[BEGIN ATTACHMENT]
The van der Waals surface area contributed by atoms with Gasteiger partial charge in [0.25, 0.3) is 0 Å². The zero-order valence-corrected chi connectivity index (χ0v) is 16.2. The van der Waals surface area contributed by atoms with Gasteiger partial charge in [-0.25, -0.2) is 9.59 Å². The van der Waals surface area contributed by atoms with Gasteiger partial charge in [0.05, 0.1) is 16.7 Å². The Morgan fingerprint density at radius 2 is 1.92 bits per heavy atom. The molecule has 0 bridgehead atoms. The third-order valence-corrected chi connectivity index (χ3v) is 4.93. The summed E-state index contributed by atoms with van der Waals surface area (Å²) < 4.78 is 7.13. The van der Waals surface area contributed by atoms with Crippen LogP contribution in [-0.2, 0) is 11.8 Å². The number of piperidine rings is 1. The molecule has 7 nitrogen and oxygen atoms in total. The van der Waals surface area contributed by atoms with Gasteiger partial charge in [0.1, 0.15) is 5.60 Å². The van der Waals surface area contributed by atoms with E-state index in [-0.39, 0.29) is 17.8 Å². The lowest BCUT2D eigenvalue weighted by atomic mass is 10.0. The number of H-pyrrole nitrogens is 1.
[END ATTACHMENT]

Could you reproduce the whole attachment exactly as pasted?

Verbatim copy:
The van der Waals surface area contributed by atoms with Gasteiger partial charge in [0.25, 0.3) is 0 Å². The zero-order valence-corrected chi connectivity index (χ0v) is 16.2. The van der Waals surface area contributed by atoms with Gasteiger partial charge in [-0.25, -0.2) is 9.59 Å². The van der Waals surface area contributed by atoms with Gasteiger partial charge in [0.05, 0.1) is 16.7 Å². The Morgan fingerprint density at radius 2 is 1.92 bits per heavy atom. The molecule has 0 bridgehead atoms. The third-order valence-corrected chi connectivity index (χ3v) is 4.93. The summed E-state index contributed by atoms with van der Waals surface area (Å²) < 4.78 is 7.13. The van der Waals surface area contributed by atoms with Crippen LogP contribution in [-0.2, 0) is 11.8 Å². The number of piperidine rings is 1. The molecule has 7 nitrogen and oxygen atoms in total. The van der Waals surface area contributed by atoms with Gasteiger partial charge in [0.1, 0.15) is 5.60 Å². The van der Waals surface area contributed by atoms with E-state index in [-0.39, 0.29) is 17.8 Å². The lowest BCUT2D eigenvalue weighted by atomic mass is 10.0. The number of H-pyrrole nitrogens is 1.